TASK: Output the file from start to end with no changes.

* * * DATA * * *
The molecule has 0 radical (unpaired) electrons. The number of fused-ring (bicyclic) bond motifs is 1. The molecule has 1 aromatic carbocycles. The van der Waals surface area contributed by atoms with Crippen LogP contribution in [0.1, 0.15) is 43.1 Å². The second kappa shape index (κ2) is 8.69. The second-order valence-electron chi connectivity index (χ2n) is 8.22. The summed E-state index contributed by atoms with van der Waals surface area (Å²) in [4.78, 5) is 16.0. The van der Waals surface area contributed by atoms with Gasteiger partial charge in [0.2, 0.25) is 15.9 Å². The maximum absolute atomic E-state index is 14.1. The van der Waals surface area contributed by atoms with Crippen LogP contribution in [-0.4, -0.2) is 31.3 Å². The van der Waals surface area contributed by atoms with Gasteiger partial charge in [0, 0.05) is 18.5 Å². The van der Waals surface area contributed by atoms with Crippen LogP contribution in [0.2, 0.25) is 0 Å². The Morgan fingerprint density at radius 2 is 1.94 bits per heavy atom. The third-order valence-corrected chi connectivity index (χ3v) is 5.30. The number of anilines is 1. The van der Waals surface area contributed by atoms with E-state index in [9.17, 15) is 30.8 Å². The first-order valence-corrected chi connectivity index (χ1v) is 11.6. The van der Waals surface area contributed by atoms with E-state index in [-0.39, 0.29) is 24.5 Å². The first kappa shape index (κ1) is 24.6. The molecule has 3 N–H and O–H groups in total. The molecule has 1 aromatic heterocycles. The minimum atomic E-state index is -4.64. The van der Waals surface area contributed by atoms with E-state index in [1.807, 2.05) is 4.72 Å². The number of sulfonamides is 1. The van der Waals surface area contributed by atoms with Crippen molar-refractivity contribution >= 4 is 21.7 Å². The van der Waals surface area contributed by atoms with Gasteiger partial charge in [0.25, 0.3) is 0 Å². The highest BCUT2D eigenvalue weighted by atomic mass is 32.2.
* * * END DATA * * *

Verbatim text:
The molecule has 0 radical (unpaired) electrons. The number of fused-ring (bicyclic) bond motifs is 1. The molecule has 1 aromatic carbocycles. The van der Waals surface area contributed by atoms with Crippen LogP contribution in [0.1, 0.15) is 43.1 Å². The second kappa shape index (κ2) is 8.69. The second-order valence-electron chi connectivity index (χ2n) is 8.22. The summed E-state index contributed by atoms with van der Waals surface area (Å²) in [4.78, 5) is 16.0. The van der Waals surface area contributed by atoms with Gasteiger partial charge in [0.2, 0.25) is 15.9 Å². The maximum absolute atomic E-state index is 14.1. The van der Waals surface area contributed by atoms with Crippen LogP contribution in [-0.4, -0.2) is 31.3 Å². The van der Waals surface area contributed by atoms with Gasteiger partial charge in [0, 0.05) is 18.5 Å². The van der Waals surface area contributed by atoms with Crippen LogP contribution in [0.2, 0.25) is 0 Å². The Morgan fingerprint density at radius 2 is 1.94 bits per heavy atom. The third-order valence-corrected chi connectivity index (χ3v) is 5.30. The number of anilines is 1. The van der Waals surface area contributed by atoms with E-state index in [9.17, 15) is 30.8 Å². The first-order valence-corrected chi connectivity index (χ1v) is 11.6. The van der Waals surface area contributed by atoms with E-state index in [-0.39, 0.29) is 24.5 Å². The first kappa shape index (κ1) is 24.6. The molecule has 3 N–H and O–H groups in total. The molecule has 1 aromatic heterocycles. The minimum atomic E-state index is -4.64. The van der Waals surface area contributed by atoms with E-state index in [1.807, 2.05) is 4.72 Å². The number of sulfonamides is 1. The van der Waals surface area contributed by atoms with Crippen molar-refractivity contribution >= 4 is 21.7 Å². The van der Waals surface area contributed by atoms with Gasteiger partial charge in [0.25, 0.3) is 0 Å². The highest BCUT2D eigenvalue weighted by atomic mass is 32.2.